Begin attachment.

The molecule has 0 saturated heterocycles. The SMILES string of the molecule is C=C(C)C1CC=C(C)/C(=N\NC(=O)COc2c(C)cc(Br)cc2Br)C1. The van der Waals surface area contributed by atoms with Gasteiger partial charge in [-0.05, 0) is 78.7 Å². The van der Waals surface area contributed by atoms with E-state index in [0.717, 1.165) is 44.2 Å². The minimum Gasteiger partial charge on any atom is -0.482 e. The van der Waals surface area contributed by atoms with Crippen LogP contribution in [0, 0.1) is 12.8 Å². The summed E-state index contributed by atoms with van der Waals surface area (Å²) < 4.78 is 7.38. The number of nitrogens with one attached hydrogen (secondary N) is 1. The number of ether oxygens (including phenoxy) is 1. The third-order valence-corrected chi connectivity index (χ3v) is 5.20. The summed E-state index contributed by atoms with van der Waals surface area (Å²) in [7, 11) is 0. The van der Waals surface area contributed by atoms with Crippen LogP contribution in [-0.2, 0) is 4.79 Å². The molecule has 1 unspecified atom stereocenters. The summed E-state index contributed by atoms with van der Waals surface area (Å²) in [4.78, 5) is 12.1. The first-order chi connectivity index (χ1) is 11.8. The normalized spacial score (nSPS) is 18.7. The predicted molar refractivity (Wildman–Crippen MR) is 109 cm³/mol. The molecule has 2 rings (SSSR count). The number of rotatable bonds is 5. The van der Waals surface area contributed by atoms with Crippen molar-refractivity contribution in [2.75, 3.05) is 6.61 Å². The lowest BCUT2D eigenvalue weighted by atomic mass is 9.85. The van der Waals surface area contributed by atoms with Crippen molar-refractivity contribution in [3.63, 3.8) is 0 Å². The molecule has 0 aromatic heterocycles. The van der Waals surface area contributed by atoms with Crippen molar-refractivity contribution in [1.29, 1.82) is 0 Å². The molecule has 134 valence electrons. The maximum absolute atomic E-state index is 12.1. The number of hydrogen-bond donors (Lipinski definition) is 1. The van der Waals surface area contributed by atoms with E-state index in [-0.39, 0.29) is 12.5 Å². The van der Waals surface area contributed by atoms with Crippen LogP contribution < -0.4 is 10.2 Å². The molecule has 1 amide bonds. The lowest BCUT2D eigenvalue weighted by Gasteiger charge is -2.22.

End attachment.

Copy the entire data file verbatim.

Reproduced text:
The molecule has 0 saturated heterocycles. The SMILES string of the molecule is C=C(C)C1CC=C(C)/C(=N\NC(=O)COc2c(C)cc(Br)cc2Br)C1. The van der Waals surface area contributed by atoms with Gasteiger partial charge in [-0.05, 0) is 78.7 Å². The van der Waals surface area contributed by atoms with E-state index in [0.717, 1.165) is 44.2 Å². The minimum Gasteiger partial charge on any atom is -0.482 e. The van der Waals surface area contributed by atoms with Crippen LogP contribution in [0, 0.1) is 12.8 Å². The summed E-state index contributed by atoms with van der Waals surface area (Å²) < 4.78 is 7.38. The number of nitrogens with one attached hydrogen (secondary N) is 1. The number of ether oxygens (including phenoxy) is 1. The third-order valence-corrected chi connectivity index (χ3v) is 5.20. The summed E-state index contributed by atoms with van der Waals surface area (Å²) in [7, 11) is 0. The van der Waals surface area contributed by atoms with Crippen LogP contribution in [-0.2, 0) is 4.79 Å². The molecule has 1 unspecified atom stereocenters. The summed E-state index contributed by atoms with van der Waals surface area (Å²) in [4.78, 5) is 12.1. The first-order chi connectivity index (χ1) is 11.8. The normalized spacial score (nSPS) is 18.7. The predicted molar refractivity (Wildman–Crippen MR) is 109 cm³/mol. The molecule has 2 rings (SSSR count). The number of rotatable bonds is 5. The van der Waals surface area contributed by atoms with Crippen molar-refractivity contribution in [2.75, 3.05) is 6.61 Å². The lowest BCUT2D eigenvalue weighted by atomic mass is 9.85. The van der Waals surface area contributed by atoms with Crippen molar-refractivity contribution in [3.63, 3.8) is 0 Å². The molecule has 0 aromatic heterocycles. The van der Waals surface area contributed by atoms with Crippen molar-refractivity contribution in [1.29, 1.82) is 0 Å². The molecule has 134 valence electrons. The maximum absolute atomic E-state index is 12.1. The number of hydrogen-bond donors (Lipinski definition) is 1. The van der Waals surface area contributed by atoms with E-state index in [-0.39, 0.29) is 12.5 Å². The van der Waals surface area contributed by atoms with Crippen LogP contribution < -0.4 is 10.2 Å². The molecule has 1 amide bonds. The lowest BCUT2D eigenvalue weighted by Gasteiger charge is -2.22.